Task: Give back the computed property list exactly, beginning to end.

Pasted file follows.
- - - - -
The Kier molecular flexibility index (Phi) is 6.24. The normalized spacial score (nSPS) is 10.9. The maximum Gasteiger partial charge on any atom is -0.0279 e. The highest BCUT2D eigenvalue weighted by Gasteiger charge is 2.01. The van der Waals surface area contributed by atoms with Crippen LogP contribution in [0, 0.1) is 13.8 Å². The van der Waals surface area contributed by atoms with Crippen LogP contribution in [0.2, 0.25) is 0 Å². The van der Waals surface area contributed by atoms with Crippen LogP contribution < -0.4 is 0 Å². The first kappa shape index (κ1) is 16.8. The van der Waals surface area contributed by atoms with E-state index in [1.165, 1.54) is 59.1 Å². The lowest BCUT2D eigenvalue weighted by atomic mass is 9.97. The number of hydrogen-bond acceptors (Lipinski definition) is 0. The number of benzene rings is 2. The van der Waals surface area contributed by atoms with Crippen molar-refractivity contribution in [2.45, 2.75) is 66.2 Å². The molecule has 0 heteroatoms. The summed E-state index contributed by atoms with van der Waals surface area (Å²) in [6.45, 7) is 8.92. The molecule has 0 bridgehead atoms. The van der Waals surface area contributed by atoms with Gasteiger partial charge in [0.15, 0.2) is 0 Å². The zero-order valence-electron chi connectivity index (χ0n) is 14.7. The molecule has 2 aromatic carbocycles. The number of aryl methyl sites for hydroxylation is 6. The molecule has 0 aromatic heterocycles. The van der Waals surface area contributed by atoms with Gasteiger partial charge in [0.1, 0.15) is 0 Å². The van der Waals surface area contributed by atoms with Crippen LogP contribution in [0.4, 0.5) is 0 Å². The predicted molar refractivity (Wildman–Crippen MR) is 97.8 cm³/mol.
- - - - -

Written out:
The Kier molecular flexibility index (Phi) is 6.24. The normalized spacial score (nSPS) is 10.9. The maximum Gasteiger partial charge on any atom is -0.0279 e. The highest BCUT2D eigenvalue weighted by Gasteiger charge is 2.01. The van der Waals surface area contributed by atoms with Crippen LogP contribution in [0, 0.1) is 13.8 Å². The van der Waals surface area contributed by atoms with Crippen LogP contribution in [0.2, 0.25) is 0 Å². The van der Waals surface area contributed by atoms with Crippen LogP contribution < -0.4 is 0 Å². The first kappa shape index (κ1) is 16.8. The van der Waals surface area contributed by atoms with E-state index in [1.165, 1.54) is 59.1 Å². The lowest BCUT2D eigenvalue weighted by atomic mass is 9.97. The number of hydrogen-bond acceptors (Lipinski definition) is 0. The number of benzene rings is 2. The van der Waals surface area contributed by atoms with Crippen molar-refractivity contribution in [2.45, 2.75) is 66.2 Å². The molecule has 0 heteroatoms. The summed E-state index contributed by atoms with van der Waals surface area (Å²) in [6.45, 7) is 8.92. The molecule has 0 bridgehead atoms. The van der Waals surface area contributed by atoms with Gasteiger partial charge in [0.15, 0.2) is 0 Å². The zero-order valence-electron chi connectivity index (χ0n) is 14.7. The molecule has 2 aromatic carbocycles. The number of aryl methyl sites for hydroxylation is 6. The molecule has 0 aromatic heterocycles. The van der Waals surface area contributed by atoms with Gasteiger partial charge in [0.1, 0.15) is 0 Å². The van der Waals surface area contributed by atoms with Crippen LogP contribution in [0.4, 0.5) is 0 Å². The predicted molar refractivity (Wildman–Crippen MR) is 97.8 cm³/mol.